Professor Gilmour is the chair of the Alcohol Health Alliance, which recently sponsored a body called the Alcohol Harm Commission whose remit was ‘to examine the current evidence on alcohol harm, recent trends in alcohol harm and the changes needed to reduce the harm caused by alcohol’. Their report was debated in the House of Lords in April and one speaker, Lord Smith of Hindhead had some interesting comments to make. His lordship, who is the chief executive of the Association of Conservative Clubs, told his fellow peers, “Throughout this pandemic we have seen the effects which lower socialisation has had on people’s health and mental health. I have always believed that a society which socialises together is a stronger and healthier society. Although alcohol does not have to be integral to a healthy social life, moderate alcohol consumption undoubtedly plays a large part in British culture and in the social life of many millions of people who enjoy pubs, clubs, bars, restaurants or indeed entertaining at home. Yes, of course overconsumption of alcohol is unhealthy, but our modern-day temperance movement needs to temper creating fear and to start acknowledging that most people have common sense and just enjoy a modest drink.” Lord Smith also criticised the Drinkaware campaign’s advice concerning COVID vaccinations and alcohol. Drinkaware’s advice was ‘we advise that you consider not drinking for two days before, and up to two weeks after you’ve been vaccinated, to try to ensure your immune system is at its best to respond to the vaccine and protect you’. Lord Smith commented, “This advice has since been dismissed by Ministers and the UK’s Medicines and Healthcare products Regulatory Agency. Not least because there has been not one study which has tested any correlation between alcohol and the efficacy of either of the vaccines on offer in the UK today, a fact that even Drinkaware acknowledged. I have to say that questions should be raised with Drinkaware about how this irresponsible advice could ever have been given, not least by the drinks industry which for some unknown reason continues to fund them. The problems caused by this type of ‘nonsense’ advice is that they help to create a sense that all advice on alcohol consumption is ‘nonsense’. They undermine the sound and sensible advice which is being given by both government and related health industries. The last thing we need at this point in the pandemic is for people to be afraid to take their vaccination and afraid to socialise with their friends over an alcoholic drink if that’s what they choose to do. I know when I have my second jab, I shall celebrate by raising a gin and tonic to all those who have worked so tirelessly to make the vaccine possible and who have helped in such an enormous unrepayable way to save lives and get the UK back on its feet.” My thanks to Christine Cryne for bringing this to my attention.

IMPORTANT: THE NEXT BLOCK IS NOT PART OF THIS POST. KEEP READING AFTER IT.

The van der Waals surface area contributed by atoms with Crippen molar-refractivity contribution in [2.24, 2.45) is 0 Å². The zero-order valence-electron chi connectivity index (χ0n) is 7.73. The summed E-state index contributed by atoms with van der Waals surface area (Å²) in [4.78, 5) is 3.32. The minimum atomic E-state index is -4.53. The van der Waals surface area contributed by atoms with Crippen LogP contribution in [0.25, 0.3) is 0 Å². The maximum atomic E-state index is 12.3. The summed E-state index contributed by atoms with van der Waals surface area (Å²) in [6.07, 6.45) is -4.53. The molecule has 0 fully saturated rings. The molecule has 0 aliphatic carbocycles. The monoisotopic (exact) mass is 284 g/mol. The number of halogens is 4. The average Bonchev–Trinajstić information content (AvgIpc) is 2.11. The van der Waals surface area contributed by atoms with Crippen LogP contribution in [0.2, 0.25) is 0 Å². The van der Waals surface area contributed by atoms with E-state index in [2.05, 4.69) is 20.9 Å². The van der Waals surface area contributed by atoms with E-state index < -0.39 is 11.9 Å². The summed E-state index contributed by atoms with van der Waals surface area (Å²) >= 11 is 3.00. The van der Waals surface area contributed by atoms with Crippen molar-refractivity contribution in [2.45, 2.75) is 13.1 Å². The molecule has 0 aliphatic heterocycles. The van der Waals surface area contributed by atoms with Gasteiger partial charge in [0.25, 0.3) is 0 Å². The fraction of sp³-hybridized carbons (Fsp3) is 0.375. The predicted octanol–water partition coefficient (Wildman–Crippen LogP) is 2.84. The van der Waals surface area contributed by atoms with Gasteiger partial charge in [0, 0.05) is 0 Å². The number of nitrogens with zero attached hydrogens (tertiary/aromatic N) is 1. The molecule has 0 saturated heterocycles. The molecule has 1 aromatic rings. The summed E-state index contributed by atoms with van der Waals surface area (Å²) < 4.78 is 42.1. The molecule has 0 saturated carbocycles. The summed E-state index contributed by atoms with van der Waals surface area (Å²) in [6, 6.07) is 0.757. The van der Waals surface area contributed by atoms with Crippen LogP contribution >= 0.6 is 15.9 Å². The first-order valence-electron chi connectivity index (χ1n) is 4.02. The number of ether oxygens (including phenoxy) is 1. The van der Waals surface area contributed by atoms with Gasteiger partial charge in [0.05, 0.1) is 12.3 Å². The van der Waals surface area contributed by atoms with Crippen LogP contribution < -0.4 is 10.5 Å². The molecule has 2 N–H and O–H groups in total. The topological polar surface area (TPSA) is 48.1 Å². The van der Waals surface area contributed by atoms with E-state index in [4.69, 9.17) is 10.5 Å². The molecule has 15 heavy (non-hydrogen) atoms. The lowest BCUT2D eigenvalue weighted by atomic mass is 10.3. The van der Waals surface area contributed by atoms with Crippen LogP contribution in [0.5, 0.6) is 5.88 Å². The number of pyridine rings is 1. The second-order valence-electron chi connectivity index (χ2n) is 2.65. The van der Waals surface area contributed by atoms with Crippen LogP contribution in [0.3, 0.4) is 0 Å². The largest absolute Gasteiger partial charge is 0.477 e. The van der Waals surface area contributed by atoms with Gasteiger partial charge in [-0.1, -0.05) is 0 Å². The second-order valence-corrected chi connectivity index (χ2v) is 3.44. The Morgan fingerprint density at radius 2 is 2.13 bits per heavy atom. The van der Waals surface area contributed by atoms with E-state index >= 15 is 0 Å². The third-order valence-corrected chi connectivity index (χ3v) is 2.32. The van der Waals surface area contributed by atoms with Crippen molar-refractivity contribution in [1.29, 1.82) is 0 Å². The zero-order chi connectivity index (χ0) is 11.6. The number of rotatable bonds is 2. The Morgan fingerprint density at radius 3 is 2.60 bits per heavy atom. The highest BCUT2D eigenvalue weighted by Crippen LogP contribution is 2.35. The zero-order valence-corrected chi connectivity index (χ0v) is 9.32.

The Government has once again raised the issue of putting the number of calories on the labels of alcoholic drinks served in pubs. In mid-April, the Morning Advertiser reported that a spokesman for the Department of Health and Social Care had confirmed that a consultation was to start ‘soon’ on a plan to make it compulsory for businesses with 250 or more employees to display calorie labels on alcohol products, in line with its obesity strategy. Presumably it is aimed at pubs and restaurants who would be forbidden to sell any product that was not labelled as required but it is not the retailer that would do the labelling.